Necrotizing Enterocolitis Following Pediatric Living Donor Liver Transplant

Exp Clin Transplant. 2021 Apr;19(4):390-392. doi: 10.6002/ect.2020.0287. Epub 2021 Mar 16.

Abstract

Necrotizing enterocolitis is one of the most common and worrying diseases in neonates, commonly shown in premature neonates, and is associated with significant mortality and morbidity. Necrotizing enterocolitis is characterized by intestinal mucosal injury that can progress to transmural bowel necrosis, and radiologically it can present with either pneumatosis intestinalis or portal venous gas. It is postulated to develop in an immunocompromised host in the setting of bacterial colonization, usually after administration of non-breast milk feed. Cow's milk allergy association with necrotizing enterocolitis has not been well determined, and the pathophysiology is still not clear. Necrotizing enterocolitis is very rare following living donor liver transplant. In our case, a 6-year-old boy who was doing well in the postoperative period had sudden worsening of general condition after he was started on milk feed. On evaluation and reexploration, he was diagnosed with necrotizing enterocolitis and later succumbed to death.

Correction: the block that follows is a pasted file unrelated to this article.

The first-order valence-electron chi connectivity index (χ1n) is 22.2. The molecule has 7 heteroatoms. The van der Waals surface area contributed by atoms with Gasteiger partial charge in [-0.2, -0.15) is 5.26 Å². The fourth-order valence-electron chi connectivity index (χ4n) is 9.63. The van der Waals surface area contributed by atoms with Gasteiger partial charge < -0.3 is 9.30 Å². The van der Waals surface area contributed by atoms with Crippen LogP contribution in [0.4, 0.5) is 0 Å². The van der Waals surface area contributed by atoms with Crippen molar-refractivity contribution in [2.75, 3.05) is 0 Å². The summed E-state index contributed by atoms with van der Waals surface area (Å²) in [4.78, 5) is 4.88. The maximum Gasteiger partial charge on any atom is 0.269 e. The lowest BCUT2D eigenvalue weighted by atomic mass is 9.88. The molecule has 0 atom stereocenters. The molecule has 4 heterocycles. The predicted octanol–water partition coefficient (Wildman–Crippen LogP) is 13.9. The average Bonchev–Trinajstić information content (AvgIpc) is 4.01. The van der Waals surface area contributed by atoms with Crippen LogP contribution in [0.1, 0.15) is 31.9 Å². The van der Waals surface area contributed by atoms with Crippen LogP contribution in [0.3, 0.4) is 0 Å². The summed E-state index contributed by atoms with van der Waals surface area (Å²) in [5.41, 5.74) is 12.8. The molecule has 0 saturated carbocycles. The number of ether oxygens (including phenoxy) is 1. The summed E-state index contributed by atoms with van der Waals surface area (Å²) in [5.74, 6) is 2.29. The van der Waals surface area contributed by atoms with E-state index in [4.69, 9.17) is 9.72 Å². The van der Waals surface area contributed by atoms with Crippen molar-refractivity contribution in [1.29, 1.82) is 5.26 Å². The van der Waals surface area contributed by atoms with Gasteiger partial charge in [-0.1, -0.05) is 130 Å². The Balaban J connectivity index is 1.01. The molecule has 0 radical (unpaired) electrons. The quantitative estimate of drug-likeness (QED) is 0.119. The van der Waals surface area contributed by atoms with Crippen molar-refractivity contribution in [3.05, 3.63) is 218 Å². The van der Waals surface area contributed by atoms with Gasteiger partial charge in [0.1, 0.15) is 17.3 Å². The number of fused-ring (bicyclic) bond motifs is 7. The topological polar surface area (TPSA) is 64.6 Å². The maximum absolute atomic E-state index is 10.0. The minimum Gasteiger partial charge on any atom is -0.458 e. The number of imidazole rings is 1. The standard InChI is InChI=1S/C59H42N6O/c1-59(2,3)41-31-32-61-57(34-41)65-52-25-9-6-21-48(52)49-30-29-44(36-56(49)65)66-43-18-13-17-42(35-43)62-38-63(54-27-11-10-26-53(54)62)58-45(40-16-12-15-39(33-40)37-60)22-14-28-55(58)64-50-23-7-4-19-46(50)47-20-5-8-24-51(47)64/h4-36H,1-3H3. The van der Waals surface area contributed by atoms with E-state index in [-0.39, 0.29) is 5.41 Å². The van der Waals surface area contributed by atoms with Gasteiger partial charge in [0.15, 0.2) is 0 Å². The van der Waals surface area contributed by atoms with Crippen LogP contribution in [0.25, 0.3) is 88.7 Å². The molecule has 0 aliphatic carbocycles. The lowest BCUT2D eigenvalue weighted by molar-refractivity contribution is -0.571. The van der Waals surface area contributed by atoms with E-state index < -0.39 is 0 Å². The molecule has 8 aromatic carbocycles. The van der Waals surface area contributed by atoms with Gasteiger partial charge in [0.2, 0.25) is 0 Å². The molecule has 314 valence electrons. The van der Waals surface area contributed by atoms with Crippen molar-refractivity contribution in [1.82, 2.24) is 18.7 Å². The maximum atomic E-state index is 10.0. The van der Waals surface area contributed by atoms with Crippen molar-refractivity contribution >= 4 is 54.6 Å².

Publication types

  • Case Reports